Pushing the edges of kayak fishing, many anglers are using gas- or electric-powered motors to propel their boats. Most of these boats use an electric motor, but some models will accommodate a gas outboard. Adding a motor will add considerable weight and will require a heavy battery or gallons of fuel. There are options for installing a motor on a paddle kayak and many manufacturers now offer motorized models with integrated power systems.
With more options for propelling a kayak, more anglers are able to get on the water and take the sport to another level. When choosing the best fishing kayak by propulsion, consider how you will use and transport the boat and how much you want to invest in your hobby.
Best fishing kayaks by category
As kayak fishing explodes, anglers are demanding special design features focused on specific styles of fishing or types of users. Pond hopping for panfish requires a different kayak than crossing open water for trophy species. Fly anglers are looking for a different layout than a bass guy. With the sport spreading coast to coast, there is a best fishing kayak category for every angler.
- Best sit-on-top fishing kayaks
- Best sit-inside fishing kayaks
- Best standup fishing kayaks
- Best inshore fishing kayaks
- Best offshore fishing kayaks
- Best river fishing kayaks
- Best fly fishing kayaks
- Best inflatable fishing kayaks
- Best tandem fishing kayaks
- Best beginner fishing kayaks
Best fishing kayak by size
Unlike gold bars and diamonds, when it comes to fishing kayaks, bigger is not always better. A kayak’s length, width and weight play a crucial role in its performance. As a rule of thumb, a longer, narrower kayak will be faster than a short, wide boat. A boat’s length also affects tracking, or its ability to travel in a straight line.
Length will usually add weight, too, making the boat harder to carry to the water and propel to the fishing grounds. When choosing the size of the kayak, consider the size of the kayaker; smaller, lighter and more maneuverable boats can be a better choice for a young or petite angler.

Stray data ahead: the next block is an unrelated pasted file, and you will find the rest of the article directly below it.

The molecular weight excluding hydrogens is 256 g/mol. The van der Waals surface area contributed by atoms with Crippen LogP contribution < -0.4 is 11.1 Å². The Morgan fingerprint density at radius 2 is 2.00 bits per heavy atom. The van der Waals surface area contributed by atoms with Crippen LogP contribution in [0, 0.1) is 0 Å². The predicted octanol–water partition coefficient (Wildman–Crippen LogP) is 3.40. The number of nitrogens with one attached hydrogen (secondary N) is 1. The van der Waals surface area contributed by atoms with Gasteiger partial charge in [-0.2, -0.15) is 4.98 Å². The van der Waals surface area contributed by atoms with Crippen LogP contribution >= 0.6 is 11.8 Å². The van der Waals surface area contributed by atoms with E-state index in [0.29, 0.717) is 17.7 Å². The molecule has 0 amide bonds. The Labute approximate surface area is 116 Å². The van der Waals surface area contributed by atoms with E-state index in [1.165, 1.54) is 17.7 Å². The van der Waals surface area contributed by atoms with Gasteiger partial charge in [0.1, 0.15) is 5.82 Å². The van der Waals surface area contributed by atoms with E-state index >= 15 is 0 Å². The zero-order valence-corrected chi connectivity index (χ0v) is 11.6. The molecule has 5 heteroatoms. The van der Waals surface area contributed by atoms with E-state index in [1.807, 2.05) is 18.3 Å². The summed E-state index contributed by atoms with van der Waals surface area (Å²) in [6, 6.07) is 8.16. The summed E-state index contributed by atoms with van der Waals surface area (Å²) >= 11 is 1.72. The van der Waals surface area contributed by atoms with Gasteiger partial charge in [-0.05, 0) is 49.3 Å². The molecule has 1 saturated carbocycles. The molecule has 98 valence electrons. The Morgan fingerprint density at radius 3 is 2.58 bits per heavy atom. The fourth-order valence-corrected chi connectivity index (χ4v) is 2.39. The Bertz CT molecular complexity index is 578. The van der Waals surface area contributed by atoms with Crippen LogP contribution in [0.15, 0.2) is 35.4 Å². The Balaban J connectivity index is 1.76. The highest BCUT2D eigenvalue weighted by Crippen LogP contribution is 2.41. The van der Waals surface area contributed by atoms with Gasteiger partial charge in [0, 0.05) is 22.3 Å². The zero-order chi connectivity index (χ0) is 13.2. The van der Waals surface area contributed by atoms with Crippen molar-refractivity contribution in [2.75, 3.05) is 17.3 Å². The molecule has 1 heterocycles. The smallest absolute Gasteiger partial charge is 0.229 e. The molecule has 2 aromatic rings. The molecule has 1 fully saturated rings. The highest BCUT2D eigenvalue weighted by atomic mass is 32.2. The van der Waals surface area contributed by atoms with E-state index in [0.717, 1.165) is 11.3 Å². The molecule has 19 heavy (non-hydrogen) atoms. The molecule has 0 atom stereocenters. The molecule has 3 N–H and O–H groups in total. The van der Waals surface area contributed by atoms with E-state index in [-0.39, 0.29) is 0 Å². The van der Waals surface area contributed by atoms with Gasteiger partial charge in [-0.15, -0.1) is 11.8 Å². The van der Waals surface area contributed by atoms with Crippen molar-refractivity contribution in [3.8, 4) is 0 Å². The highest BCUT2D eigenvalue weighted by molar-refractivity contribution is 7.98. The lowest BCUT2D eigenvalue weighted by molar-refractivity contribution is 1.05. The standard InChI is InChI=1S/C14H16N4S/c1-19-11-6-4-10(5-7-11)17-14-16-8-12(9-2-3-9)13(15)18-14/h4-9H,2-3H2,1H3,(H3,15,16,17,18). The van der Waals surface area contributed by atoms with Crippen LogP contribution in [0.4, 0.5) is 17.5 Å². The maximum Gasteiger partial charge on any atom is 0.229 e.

Best by store
Just the other day, at the grocery store, I saw a fishing kayak for sale. It seems like you can buy a kayak anywhere. Online retailers offer easy shopping and at-home delivery, but make it impossible to try it before you buy it. At a big box store, you can kick the tires and check under the hood, but you might not find an employee with experience to help.
Paddlesports outfitters offer the most experience and motivation to match you with the perfect boat. You will find the widest variety of premium models and accessories, and assistance to rig it for your needs. Many kayak shops also host demo days and offer loaner boats for a test drive.
- Best fishing kayaks at Walmart
Kayak design has developed to the point where there are now best boats for specific species of fish. Bass anglers have different needs than tuna anglers. So manufacturers have released kayaks that are a perfect fit for everything from marlin to lake trout.
Kayak Angler’s editors and contributors cover the water and fish for everything. Whether we’re charging the surf in search of king mackerel or charging river rapids to target smallmouth bass, we know the boats that are best for every type of fish.
Most popular fishing kayaks 2021
Using the wonders of technology, we scoured the internet for the most popular fishing kayaks for 2021. The following list represents the kayaks the largest number of anglers dream of paddling. From high-priced super ‘yaks to bargain beginner boats, your dream kayak is below.
The Journey 10 from Sun Dolphin is a hard-shell, sit-on-top fishing kayak. Features include one swivel and two flush mount rod holders, recessed tackle holders, a removable Portable Accessory Carrier that can be used as extra storage, and more.